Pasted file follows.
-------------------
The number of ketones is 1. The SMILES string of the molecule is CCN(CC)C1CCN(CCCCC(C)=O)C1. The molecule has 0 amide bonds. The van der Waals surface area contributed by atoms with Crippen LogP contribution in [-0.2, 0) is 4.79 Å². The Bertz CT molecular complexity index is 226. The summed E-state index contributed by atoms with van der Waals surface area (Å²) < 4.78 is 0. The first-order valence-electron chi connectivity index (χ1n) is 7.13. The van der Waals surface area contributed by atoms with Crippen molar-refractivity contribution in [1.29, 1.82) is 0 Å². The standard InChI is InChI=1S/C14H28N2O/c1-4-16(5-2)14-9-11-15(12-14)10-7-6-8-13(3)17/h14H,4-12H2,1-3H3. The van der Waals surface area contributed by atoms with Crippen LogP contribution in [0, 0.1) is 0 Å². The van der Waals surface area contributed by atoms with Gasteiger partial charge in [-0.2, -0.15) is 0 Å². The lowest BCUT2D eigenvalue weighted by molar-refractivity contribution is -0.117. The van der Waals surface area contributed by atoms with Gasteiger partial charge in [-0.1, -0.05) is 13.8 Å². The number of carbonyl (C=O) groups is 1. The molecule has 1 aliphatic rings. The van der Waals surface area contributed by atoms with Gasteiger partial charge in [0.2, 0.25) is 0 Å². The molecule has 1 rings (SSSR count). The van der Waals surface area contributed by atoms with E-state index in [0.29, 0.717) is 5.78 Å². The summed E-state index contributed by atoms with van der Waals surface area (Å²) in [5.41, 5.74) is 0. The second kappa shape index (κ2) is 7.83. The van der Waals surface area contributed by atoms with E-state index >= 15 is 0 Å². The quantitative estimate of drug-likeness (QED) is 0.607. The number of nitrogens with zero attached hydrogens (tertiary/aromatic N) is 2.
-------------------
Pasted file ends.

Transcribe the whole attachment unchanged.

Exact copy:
The number of ketones is 1. The SMILES string of the molecule is CCN(CC)C1CCN(CCCCC(C)=O)C1. The molecule has 0 amide bonds. The van der Waals surface area contributed by atoms with Crippen LogP contribution in [-0.2, 0) is 4.79 Å². The Bertz CT molecular complexity index is 226. The summed E-state index contributed by atoms with van der Waals surface area (Å²) < 4.78 is 0. The first-order valence-electron chi connectivity index (χ1n) is 7.13. The van der Waals surface area contributed by atoms with Crippen molar-refractivity contribution in [1.29, 1.82) is 0 Å². The standard InChI is InChI=1S/C14H28N2O/c1-4-16(5-2)14-9-11-15(12-14)10-7-6-8-13(3)17/h14H,4-12H2,1-3H3. The van der Waals surface area contributed by atoms with Crippen LogP contribution in [0, 0.1) is 0 Å². The van der Waals surface area contributed by atoms with Gasteiger partial charge in [-0.2, -0.15) is 0 Å². The lowest BCUT2D eigenvalue weighted by molar-refractivity contribution is -0.117. The van der Waals surface area contributed by atoms with Gasteiger partial charge in [-0.1, -0.05) is 13.8 Å². The number of carbonyl (C=O) groups is 1. The molecule has 1 aliphatic rings. The van der Waals surface area contributed by atoms with Gasteiger partial charge in [0.2, 0.25) is 0 Å². The molecule has 1 rings (SSSR count). The van der Waals surface area contributed by atoms with E-state index in [0.29, 0.717) is 5.78 Å². The summed E-state index contributed by atoms with van der Waals surface area (Å²) in [5.41, 5.74) is 0. The second kappa shape index (κ2) is 7.83. The van der Waals surface area contributed by atoms with E-state index >= 15 is 0 Å². The quantitative estimate of drug-likeness (QED) is 0.607. The number of nitrogens with zero attached hydrogens (tertiary/aromatic N) is 2.